You will have views of Willaby Creek along the way, and with a short detour you can see a small waterfall!

Quinault Rainforest Trail, Olympic National Park, WashingtonPin
new tree using an old stump as a scaffold for growth along the Quinault Rainforest Nature loop trail

If you wish to take a longer hike, this trail connects to the larger trail system in Quinault Rainforest. Grab a map at the Quinault Wilderness Information Center or Quinault Lodge before starting out so you can map out your route!

Quinault Rainforest Trail, Olympic National Park, WashingtonPin
Quinault Rainforest Trail

Don’t Forget to Check

It is always important to check the park website before traveling. Weather and natural disasters can happen at any time, causing certain trails to be closed down. To avoid disappointment, be sure to check before you go!

If you’re heading to Olympic National Park, you may want to learn about some of the wildlife you may see in the park! We’ve got you covered on that too!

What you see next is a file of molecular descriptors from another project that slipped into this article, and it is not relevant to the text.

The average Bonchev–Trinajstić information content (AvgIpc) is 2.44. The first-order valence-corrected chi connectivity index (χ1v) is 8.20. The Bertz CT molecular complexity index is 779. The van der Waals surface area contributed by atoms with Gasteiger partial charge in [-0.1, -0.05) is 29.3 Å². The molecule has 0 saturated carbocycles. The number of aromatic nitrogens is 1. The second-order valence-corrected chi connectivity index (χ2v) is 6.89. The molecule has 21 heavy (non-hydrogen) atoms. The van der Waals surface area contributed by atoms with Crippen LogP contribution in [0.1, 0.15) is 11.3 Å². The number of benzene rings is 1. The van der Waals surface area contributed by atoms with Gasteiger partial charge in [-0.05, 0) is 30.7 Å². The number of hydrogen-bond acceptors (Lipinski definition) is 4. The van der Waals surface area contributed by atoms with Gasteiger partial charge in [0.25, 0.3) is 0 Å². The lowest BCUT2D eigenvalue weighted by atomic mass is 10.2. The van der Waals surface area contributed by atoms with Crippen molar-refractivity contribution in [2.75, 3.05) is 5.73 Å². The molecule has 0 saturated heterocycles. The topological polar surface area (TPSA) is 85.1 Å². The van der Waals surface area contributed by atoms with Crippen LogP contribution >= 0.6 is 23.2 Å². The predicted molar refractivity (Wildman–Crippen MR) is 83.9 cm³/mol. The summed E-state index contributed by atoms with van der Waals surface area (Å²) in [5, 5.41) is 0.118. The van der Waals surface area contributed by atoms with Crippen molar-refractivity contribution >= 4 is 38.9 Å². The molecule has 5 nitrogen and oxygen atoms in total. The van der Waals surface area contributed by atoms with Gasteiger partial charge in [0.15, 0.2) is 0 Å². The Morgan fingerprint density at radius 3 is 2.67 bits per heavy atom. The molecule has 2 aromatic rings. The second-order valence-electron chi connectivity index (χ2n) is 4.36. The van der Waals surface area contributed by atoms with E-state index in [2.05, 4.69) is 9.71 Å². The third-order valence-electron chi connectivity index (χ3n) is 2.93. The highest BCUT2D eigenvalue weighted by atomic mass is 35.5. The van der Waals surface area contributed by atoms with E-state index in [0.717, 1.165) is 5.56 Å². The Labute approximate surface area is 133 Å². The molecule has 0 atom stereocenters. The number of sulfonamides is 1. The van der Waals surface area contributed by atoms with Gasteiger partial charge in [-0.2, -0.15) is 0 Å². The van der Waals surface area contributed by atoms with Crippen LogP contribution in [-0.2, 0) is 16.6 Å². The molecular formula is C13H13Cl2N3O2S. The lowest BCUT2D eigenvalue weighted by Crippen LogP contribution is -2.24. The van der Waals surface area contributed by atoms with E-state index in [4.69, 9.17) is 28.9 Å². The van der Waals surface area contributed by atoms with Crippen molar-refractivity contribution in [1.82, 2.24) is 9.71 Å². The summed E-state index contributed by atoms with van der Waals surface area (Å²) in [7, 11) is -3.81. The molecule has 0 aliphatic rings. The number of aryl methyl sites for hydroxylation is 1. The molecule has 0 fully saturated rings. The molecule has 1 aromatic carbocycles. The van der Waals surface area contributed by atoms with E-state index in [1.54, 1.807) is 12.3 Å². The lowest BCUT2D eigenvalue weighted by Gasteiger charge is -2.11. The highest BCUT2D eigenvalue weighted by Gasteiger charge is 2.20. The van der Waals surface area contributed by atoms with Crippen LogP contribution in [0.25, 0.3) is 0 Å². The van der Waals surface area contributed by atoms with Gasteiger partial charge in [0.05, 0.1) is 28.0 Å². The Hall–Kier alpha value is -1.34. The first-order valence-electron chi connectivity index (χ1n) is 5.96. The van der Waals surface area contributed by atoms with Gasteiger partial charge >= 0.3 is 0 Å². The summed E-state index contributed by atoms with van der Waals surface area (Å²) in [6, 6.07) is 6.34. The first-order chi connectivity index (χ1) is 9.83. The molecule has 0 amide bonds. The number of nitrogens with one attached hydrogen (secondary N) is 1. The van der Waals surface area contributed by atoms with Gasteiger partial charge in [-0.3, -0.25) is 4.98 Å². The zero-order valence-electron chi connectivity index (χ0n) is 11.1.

family next to the Olympic National Park sign in WashingtonPin
Our family loves hiking in Olympic National Park! I’m sure yours will as well!

Pin this Olympic NP hiking information for later! And if you found this article helpful, leave a comment on the pin. That helps others decide whether to use this information, too!

Top 10 Easy Hikes in Olympic National Park for Families. Use this travel guide to plan your family vacation to this amazing US National Park in Washington State! #olympicnationalpark #familytravelPin
happy trails, heatherPin
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About Heather Thibodeau

Heather Thibodeau is the founder and mom behind nationalparksmom.com.

She and her husband Dave (AKA Tib) are on a mission to travel to as many US national parks with their three kids in tow as they possibly can, doing their best to keep the little ones out in nature and off of screens in an increasingly digital world.

Heather has earned degrees in biology & chemistry from Virginia Tech (Go Hokies), and holds master's and doctorate degrees in physical therapy from Duke University (Go Blue Devils).

Heather is also the creative force behind The Heathered Nest where she shares her love of all things DIY and home decor.

Her work has been featured in Better Homes and Gardens, House Beautiful, Good Housekeeping, This Old House, Today.com, The Washington Post, Boston Globe, and more.

2 thoughts on “10 Easy Hikes in Olympic National Park [For Families]”

    • Yeah! You’ll love it there! Have a great trip! We are headed there again this summer…so much to see!